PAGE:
Jake Schmidt

Jake Schmidt is the international climate policy director at Natural Resources Defense Council (NRDC). He blogs regularly on international climate change issues and the negotiations on NRDC's Switchboard and tweets at: http://twitter.com/jschmidtnrdc

old is new again

Turning old industrial plants into clean energy economic zones in Shanghai, China

A group from the NRDC just visited Shanghai, China to discuss helping turn an old iron and steel alloy plant into a new clean energy development zone.

China Clean Energy Development in Action: Seeing the Coda-Lishen Battery Plant in Person

While I was at the climate negotiations in Tianjin, China I had the chance to take a side trip to see clean energy development in action.  A group of us went to the Coda-Lishen battery plant.  After days of climate negotiations where countries talked about efforts to deploy clean energy and reduce global warming pollution, it was refreshing to see clean energy being developed in practice.  We had the pleasure of having a presentation by a senior member of the Coda team and then took a tour of the facility. This plant is a joint partnership between two companies — …

Quite a Party

The good and bad news from the Tianjin climate change negotiations

Countries meeting in Tianjin, China are trying to make final progress before the world comes together in Cancun. There are some essential elements that need to be agreed in Cancun to prove that this process can deliver real action, to begin to implement key elements of the international response to climate change, and to lay the foundation for further commitments beyond Cancun. So how are we doing a little over one week into the Tianjin session? We have mixed results.

Key steps on global warming need to be agreed in Mexico later this year

This December, 194 countries will be in Cancun, Mexico to continue negotiations on international efforts to address climate change.  My colleagues and I are in Mexico City this week for a series of discussions with key government officials, NGOs, businesses, and members of the media so we’ve been reflecting on Cancun. The Cancun climate negotiation session (COP 16) must serve three critical functions to ensure the continued progress on international climate change efforts and to rebuild some of the trust lost during and after Copenhagen.     First, at Cancun, the international community needs to prove to countries and the world …

Are you in the clean energy race?

Energy ministers meet in U.S. to discuss clean energy

Who will lead the global race for the clean energy future?Photo courtesy of the U.S. Coast Guard via flickrThe race for the clean energy future comes to Washington, D.C. today — only symbolically if the U.S. doesn’t seize the moment. Energy ministers from 20 countries that account for over 80 percent of the world’s global warming pollution are in the U.S. to discuss how to speed up the deployment of clean energy throughout the world, as a part of the Clean Energy Ministerial. The subplot of the meeting will be which of these countries will come out sprinting and which …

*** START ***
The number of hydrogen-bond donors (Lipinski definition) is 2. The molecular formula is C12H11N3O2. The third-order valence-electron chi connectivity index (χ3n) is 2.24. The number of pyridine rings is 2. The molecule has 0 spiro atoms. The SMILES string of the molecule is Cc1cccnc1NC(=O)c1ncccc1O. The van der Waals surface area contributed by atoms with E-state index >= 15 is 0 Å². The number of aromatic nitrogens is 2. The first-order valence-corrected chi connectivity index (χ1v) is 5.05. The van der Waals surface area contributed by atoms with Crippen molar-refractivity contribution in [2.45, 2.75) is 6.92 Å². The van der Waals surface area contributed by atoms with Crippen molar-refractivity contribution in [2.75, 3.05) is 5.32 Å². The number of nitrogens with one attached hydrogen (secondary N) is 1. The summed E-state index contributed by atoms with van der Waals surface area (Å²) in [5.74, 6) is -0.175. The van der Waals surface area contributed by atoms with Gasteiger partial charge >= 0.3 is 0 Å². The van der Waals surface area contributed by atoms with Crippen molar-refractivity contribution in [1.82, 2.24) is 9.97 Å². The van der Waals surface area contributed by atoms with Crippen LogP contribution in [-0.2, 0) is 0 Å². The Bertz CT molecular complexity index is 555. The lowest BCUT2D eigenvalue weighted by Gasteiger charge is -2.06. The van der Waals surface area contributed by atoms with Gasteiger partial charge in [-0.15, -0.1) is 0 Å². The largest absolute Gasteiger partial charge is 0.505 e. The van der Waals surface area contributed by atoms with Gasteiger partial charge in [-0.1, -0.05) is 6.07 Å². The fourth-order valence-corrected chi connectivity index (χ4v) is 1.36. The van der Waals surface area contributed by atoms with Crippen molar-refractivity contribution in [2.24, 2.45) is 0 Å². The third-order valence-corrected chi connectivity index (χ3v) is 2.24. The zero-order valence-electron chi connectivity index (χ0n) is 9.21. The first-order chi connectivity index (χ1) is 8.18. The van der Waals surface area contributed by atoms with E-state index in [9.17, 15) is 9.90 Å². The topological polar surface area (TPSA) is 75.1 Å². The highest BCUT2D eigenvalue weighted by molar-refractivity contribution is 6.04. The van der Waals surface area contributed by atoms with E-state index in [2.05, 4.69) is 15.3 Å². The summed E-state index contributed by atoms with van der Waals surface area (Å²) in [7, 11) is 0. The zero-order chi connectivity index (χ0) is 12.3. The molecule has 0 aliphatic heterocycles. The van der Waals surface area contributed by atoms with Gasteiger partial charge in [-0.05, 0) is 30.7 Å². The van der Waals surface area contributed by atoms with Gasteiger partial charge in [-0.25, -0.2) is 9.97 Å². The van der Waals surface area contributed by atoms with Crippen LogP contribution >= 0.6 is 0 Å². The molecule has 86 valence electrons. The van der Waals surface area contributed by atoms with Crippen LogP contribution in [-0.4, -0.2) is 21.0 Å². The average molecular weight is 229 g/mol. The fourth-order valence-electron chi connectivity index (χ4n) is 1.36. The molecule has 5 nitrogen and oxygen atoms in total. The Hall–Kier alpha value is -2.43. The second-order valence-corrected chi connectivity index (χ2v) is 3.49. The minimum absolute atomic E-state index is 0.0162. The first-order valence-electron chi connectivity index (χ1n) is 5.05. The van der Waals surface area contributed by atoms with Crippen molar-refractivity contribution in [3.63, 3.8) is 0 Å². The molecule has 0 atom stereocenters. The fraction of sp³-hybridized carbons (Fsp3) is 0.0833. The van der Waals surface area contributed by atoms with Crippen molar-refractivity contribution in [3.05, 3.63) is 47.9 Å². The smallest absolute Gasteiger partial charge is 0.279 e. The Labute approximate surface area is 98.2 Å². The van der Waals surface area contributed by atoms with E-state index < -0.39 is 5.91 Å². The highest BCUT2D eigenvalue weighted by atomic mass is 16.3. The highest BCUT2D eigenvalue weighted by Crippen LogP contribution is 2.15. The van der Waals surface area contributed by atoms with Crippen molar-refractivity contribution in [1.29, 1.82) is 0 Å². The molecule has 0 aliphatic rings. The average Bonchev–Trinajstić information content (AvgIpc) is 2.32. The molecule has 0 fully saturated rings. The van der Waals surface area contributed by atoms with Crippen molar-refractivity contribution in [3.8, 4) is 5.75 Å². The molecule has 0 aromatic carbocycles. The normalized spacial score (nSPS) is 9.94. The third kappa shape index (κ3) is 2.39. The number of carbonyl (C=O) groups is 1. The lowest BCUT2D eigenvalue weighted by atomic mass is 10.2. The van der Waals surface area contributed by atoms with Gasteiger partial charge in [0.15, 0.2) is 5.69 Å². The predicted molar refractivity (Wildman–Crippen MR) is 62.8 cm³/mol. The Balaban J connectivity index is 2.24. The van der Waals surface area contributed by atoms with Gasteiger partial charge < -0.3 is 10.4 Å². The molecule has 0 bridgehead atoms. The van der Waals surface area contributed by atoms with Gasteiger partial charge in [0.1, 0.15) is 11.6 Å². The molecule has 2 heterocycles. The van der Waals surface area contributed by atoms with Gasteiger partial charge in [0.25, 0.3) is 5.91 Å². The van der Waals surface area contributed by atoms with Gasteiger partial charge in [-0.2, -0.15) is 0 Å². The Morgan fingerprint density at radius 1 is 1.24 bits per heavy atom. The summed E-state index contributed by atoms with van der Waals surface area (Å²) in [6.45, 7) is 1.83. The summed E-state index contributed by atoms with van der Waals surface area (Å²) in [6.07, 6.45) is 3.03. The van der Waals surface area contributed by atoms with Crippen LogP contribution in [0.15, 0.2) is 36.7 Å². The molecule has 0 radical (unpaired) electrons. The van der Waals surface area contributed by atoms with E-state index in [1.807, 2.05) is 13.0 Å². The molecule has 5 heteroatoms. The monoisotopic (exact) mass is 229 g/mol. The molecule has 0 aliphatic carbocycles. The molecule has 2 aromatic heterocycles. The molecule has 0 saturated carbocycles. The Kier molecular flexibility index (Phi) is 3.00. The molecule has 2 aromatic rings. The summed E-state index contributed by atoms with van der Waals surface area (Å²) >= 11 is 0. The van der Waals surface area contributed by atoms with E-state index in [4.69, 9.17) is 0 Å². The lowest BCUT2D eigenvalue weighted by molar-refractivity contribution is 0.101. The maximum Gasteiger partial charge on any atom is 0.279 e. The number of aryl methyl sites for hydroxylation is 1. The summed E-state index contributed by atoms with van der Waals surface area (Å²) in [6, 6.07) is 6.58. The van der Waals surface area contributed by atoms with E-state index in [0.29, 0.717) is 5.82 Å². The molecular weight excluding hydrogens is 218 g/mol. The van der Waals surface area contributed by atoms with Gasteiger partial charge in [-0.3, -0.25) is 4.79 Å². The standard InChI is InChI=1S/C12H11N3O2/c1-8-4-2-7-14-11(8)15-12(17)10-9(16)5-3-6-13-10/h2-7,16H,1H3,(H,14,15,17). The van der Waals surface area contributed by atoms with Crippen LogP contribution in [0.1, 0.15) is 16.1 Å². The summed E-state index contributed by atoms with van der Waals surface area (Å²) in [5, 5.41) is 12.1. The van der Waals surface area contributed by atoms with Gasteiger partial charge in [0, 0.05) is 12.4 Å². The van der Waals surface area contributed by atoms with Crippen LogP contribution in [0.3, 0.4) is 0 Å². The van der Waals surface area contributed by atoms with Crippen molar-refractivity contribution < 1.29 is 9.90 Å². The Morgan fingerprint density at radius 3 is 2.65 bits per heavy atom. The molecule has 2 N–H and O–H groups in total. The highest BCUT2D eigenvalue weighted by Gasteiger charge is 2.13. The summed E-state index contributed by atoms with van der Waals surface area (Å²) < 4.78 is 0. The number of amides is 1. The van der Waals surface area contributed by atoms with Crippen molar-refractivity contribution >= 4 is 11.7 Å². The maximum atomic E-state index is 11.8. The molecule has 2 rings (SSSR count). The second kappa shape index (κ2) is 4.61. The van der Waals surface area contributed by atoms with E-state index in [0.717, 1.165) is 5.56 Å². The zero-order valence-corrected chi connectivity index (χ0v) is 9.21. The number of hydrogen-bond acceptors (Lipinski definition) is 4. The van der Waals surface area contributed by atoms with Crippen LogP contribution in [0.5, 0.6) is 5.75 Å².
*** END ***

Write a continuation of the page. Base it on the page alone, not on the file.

Canadian bakin'

G20 leaders to meet and discuss global warming … but only a little bit

G20 leaders meet at the 2009 London summit.Photo: Downing Street via Flickr On June 26-27, leaders from the 20 largest economies will meet in Toronto, Canada, as a part of the Group of 20 summit. These countries represent 85 percent of the world’s global warming pollution and 83 percent of the world’s economic output. So with the heads of government of these powerhouse countries meeting, will climate change be on the agenda and will they make any strides in dealing with this challenge? The answers are: just barely and maybe. Climate change is just barely on the agenda as Canada …

Assessing the world

Some international findings from EPA analysis of the American Power Act

The Obama administration has just released the U.S. EPA analysis of the American Power Act and it shows that U.S. action coupled with reasonable actions by other countries will put us on a path to preventing the worst impacts of global warming.

Domestic offsets in the American Power Act: preserving the integrity?

This post was co-written with Sasha Lyutse. NRDC staff have posted assessments of a number of key elements of the Kerry-Lieberman American Power Act discussion draft. Here, we’ll take a closer look at the domestic offsets program. I’ll give a brief overview of the program, as outlined in Part D of the bill (Sec. 731-741), highlight key strengths, and discuss several areas where we believe further improvements are needed. The draft bill provides a solid foundation for an environmentally sound offset system, but there some important modifications are needed to ensure that the system meets key standards of environmental integrity. …

Deforestation reductions could save U.S. farmers, ranchers, and foresters $220 Billion

If losing one football sized area of forestland every second or the potential to stop global warming pollution equivalent to all the world’s transportation sector aren’t compelling enough reasons to support efforts to halt tropical deforestation, then here is one more reason….$$$$$.  A new report from the National Farmers Union and Avoided Deforestation Partners shows how much money could be saved in the U.S. farming and forestry sectors from efforts to halt tropical deforestation (a point I’ve discussed before).  It concludes that U.S. soybean, oilseed, beef and timber producers will see total revenue increases of $141 – $221 billion from …

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